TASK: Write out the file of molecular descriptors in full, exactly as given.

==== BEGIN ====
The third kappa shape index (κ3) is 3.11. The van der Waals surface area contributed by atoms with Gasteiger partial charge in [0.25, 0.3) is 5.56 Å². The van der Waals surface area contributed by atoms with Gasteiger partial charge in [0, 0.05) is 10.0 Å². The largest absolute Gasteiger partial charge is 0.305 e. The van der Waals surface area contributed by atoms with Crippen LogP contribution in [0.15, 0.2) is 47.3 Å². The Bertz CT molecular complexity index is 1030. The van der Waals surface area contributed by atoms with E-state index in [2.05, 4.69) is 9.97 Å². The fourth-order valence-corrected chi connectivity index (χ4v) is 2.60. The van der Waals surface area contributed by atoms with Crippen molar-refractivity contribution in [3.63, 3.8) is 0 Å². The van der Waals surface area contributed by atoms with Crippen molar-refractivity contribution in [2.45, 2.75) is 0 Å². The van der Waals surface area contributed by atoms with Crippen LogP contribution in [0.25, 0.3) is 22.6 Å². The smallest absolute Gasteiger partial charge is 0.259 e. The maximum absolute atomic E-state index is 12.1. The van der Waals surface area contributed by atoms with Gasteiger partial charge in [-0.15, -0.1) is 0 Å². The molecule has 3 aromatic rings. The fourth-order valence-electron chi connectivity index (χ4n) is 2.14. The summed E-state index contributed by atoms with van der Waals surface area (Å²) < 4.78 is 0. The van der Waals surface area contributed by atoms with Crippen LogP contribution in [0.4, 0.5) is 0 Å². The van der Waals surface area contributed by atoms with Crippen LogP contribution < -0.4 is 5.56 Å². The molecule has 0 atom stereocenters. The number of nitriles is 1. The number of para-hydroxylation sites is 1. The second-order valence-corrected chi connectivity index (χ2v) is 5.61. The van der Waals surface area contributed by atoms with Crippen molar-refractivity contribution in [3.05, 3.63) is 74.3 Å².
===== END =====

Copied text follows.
The third kappa shape index (κ3) is 3.11. The van der Waals surface area contributed by atoms with Gasteiger partial charge in [0.25, 0.3) is 5.56 Å². The van der Waals surface area contributed by atoms with Gasteiger partial charge in [0, 0.05) is 10.0 Å². The largest absolute Gasteiger partial charge is 0.305 e. The van der Waals surface area contributed by atoms with Crippen LogP contribution in [0.15, 0.2) is 47.3 Å². The Bertz CT molecular complexity index is 1030. The van der Waals surface area contributed by atoms with E-state index in [2.05, 4.69) is 9.97 Å². The fourth-order valence-corrected chi connectivity index (χ4v) is 2.60. The van der Waals surface area contributed by atoms with Crippen molar-refractivity contribution in [3.63, 3.8) is 0 Å². The van der Waals surface area contributed by atoms with Crippen molar-refractivity contribution in [2.45, 2.75) is 0 Å². The van der Waals surface area contributed by atoms with Crippen LogP contribution in [0.25, 0.3) is 22.6 Å². The smallest absolute Gasteiger partial charge is 0.259 e. The maximum absolute atomic E-state index is 12.1. The van der Waals surface area contributed by atoms with Gasteiger partial charge in [-0.15, -0.1) is 0 Å². The molecule has 3 aromatic rings. The fourth-order valence-electron chi connectivity index (χ4n) is 2.14. The summed E-state index contributed by atoms with van der Waals surface area (Å²) < 4.78 is 0. The van der Waals surface area contributed by atoms with Crippen LogP contribution in [0.4, 0.5) is 0 Å². The van der Waals surface area contributed by atoms with Crippen LogP contribution < -0.4 is 5.56 Å². The molecule has 0 atom stereocenters. The number of nitriles is 1. The number of para-hydroxylation sites is 1. The second-order valence-corrected chi connectivity index (χ2v) is 5.61. The van der Waals surface area contributed by atoms with Crippen molar-refractivity contribution in [3.05, 3.63) is 74.3 Å².